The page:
Use hydration in Platform CLI

What is Dehydration & Hydration?

The best answer to this lives on our CLI docs:

Dehydration, and its counterpart Hydration, is a tool that can lazily load data that might be otherwise expensive to retrieve aggressively.

From a developer’s perspective, you only need to worry about dehydration—Zapier will cover the hydration side of things.

When Should I Use Dehydration?

The two most common times you should use dehydration in a Zapier integration are when:

  1. You need to retrieve extra information from an API (e.g. a resource’s list endpoint only returns IDs, but content must be retrieved per ID)
  2. You need to provide access to a file (or files)

Why Should I Use Dehydration?

Fair question! The core reason is that dehydration could save you bandwidth in case #1 above, where Zapier could fetch a list of known IDs of resources every 5-15 minutes, instead of the full definition of each of those resources. Dehydration saves even more bandwidth with files. In general, no polling trigger should return files without dehydration, because otherwise, your app will send that file to Zapier around 100-300 times per day.

The second reason is time. Your app’s integration gets 30 seconds to run its API calls and any additional code each time a Zap step runs before Zapier pulls the plug. If you are running into that time limit, consider if work could be offloaded to dehydration and hydration.

How Do I use Dehydration?

Check out our example “files” app for an example of file dehydration in action with a working Zapier demo integration. You can even initialize a Zapier app based on that repo by entering zapier init . --template=files in Terminal.

Example Setup (optional)

The Server

We’ve got a very simple file server set up with Express in this Github repository. The whole thing fits in one (hopefully) easy-to-read file, index.js. Let’s take a quick look at what the API offers:

  • GET /files - list filenames for the directory (only filenames!)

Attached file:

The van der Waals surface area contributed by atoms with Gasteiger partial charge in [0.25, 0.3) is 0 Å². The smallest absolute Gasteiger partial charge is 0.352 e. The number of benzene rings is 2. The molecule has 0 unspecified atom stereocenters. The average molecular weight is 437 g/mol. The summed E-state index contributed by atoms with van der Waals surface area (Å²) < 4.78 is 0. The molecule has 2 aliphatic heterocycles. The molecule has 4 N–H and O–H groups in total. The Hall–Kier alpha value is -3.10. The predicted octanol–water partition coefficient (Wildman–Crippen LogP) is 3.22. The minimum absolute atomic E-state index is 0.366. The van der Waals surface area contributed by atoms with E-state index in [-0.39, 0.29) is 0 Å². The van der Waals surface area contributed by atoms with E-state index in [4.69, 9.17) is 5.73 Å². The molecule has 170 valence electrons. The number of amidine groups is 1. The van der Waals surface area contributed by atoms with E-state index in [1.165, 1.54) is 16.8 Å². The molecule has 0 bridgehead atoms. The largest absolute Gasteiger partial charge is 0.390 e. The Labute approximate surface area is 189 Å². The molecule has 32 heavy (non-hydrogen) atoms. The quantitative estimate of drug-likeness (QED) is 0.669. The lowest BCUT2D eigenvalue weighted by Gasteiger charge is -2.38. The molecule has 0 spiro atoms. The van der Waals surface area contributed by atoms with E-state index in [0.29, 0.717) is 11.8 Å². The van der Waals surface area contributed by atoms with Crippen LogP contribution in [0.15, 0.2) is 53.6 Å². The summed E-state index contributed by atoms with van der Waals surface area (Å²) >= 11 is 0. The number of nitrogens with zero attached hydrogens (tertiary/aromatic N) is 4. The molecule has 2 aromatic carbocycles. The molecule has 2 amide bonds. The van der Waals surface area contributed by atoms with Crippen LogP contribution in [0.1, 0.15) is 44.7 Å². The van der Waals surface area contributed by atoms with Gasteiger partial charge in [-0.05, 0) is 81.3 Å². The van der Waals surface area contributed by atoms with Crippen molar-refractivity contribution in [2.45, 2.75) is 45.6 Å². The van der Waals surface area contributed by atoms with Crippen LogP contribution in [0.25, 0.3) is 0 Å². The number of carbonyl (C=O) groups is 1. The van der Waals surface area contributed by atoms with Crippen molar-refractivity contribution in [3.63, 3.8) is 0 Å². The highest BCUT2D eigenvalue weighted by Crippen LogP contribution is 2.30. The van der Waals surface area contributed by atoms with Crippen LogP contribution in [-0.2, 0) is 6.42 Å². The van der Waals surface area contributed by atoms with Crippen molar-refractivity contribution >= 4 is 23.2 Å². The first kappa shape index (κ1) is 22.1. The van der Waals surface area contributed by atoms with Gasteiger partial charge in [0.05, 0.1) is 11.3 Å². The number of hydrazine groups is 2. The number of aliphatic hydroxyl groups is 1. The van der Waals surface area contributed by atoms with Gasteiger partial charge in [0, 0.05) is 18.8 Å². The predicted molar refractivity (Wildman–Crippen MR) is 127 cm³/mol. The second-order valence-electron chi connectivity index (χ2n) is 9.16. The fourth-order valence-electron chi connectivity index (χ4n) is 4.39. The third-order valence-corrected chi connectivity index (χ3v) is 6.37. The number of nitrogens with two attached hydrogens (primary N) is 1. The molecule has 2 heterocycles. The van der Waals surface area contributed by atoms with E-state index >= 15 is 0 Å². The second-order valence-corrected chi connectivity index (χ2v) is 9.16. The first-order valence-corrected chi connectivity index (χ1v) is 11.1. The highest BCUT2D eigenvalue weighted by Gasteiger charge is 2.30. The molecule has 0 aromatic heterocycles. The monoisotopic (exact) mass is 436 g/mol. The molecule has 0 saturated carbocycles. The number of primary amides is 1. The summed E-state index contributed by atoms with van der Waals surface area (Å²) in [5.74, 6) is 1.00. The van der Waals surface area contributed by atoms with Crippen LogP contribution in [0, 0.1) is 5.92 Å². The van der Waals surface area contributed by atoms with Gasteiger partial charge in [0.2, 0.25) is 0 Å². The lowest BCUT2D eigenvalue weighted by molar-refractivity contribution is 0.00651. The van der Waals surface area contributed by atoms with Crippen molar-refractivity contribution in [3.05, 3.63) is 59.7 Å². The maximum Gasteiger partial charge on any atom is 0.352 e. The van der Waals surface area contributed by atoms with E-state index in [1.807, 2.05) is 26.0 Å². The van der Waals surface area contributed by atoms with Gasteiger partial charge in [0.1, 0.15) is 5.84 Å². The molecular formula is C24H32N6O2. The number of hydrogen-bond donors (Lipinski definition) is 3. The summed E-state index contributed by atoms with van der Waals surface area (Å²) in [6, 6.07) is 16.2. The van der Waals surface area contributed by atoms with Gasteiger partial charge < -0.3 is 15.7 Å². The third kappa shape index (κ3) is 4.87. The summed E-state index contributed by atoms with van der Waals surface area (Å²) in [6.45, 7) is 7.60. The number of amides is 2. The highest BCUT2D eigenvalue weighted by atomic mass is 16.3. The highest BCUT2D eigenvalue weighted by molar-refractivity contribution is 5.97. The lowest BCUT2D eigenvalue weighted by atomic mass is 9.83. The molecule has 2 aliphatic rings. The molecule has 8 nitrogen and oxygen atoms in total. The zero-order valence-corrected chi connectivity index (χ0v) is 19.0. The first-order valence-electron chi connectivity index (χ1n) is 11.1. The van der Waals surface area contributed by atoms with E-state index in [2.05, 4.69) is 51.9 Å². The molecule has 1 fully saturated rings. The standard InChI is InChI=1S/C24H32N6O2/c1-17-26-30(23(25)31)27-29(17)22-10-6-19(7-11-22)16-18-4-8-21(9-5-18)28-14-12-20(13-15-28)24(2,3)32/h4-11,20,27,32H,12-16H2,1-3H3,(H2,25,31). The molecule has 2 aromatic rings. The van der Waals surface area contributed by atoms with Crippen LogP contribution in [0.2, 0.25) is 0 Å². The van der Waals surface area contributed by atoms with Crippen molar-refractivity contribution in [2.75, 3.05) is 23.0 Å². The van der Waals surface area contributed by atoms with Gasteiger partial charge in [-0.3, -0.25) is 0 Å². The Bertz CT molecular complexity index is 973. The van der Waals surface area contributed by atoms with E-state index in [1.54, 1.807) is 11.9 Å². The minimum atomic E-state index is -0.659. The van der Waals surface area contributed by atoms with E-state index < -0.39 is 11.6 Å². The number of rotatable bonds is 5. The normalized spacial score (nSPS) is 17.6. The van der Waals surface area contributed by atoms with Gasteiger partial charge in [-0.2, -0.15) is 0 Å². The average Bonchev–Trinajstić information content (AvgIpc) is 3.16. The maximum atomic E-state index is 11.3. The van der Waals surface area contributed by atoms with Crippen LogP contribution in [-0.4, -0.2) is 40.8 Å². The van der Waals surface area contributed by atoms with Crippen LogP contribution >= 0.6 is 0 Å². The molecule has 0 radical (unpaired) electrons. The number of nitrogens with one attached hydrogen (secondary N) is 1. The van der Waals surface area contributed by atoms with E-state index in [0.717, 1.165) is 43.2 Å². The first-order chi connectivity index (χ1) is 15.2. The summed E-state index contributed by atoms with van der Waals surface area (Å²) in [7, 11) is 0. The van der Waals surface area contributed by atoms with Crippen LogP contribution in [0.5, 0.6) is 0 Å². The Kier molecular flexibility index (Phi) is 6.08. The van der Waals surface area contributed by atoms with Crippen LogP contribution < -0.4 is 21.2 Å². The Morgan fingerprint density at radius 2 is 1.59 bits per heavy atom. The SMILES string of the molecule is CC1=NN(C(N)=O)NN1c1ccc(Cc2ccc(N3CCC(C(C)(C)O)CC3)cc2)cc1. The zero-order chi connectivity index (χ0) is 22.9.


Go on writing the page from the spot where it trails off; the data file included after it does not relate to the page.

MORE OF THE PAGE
• GET /files/:name - download the file with the given filename or return a 404 if it’s not found
  • GET /files/:name/meta - return file meta info (size, creation date, etc.)
  • POST /files - upload a file

The README in that repo offers installation instructions (the server can be up and running in 4 commands).

The App

What would an example be without an example app? Check out to see what is available to get started with. Some key areas include index.js, hydrators.js, triggers/newFile.js, and creates/uploadFile.js.

The sole Trigger for this app will check our server’s /files endpoint every time the Zap runs. As you may recall, the /files endpoint only returns filenames, but we want to offer the extra meta info (and the file itself!) to Zaps so that they can be passed to other apps in Actions. To achieve this, we reference hydrators.fileMeta, our function for hydrating metadata given a filename.

The only Action for this app is to upload the file. This is nearly identical to the Action in the example files app, with the one difference being that we dehydrate the file in the response so it is available to future actions via hydrators.downloadFile. This wouldn’t normally be necessary in a file upload action (after all, the file was already available to be uploaded initially, so it could be used again in a later step as well), but it’s been added in for illustrative reasons.

One final area to look at in this app is the hydrators defined in hydrators.js. If you look at this file, you can see our two methods (downloadFile and fileMeta). One thing that might not be necessarily common is that fileMeta also calls downloadFile - this is for illustrative purposes too, to show it’s possible. Whenever fileMeta is called (in the Trigger), it will create a pointer to the meta data and call downloadFile, which will create a pointer to the file itself.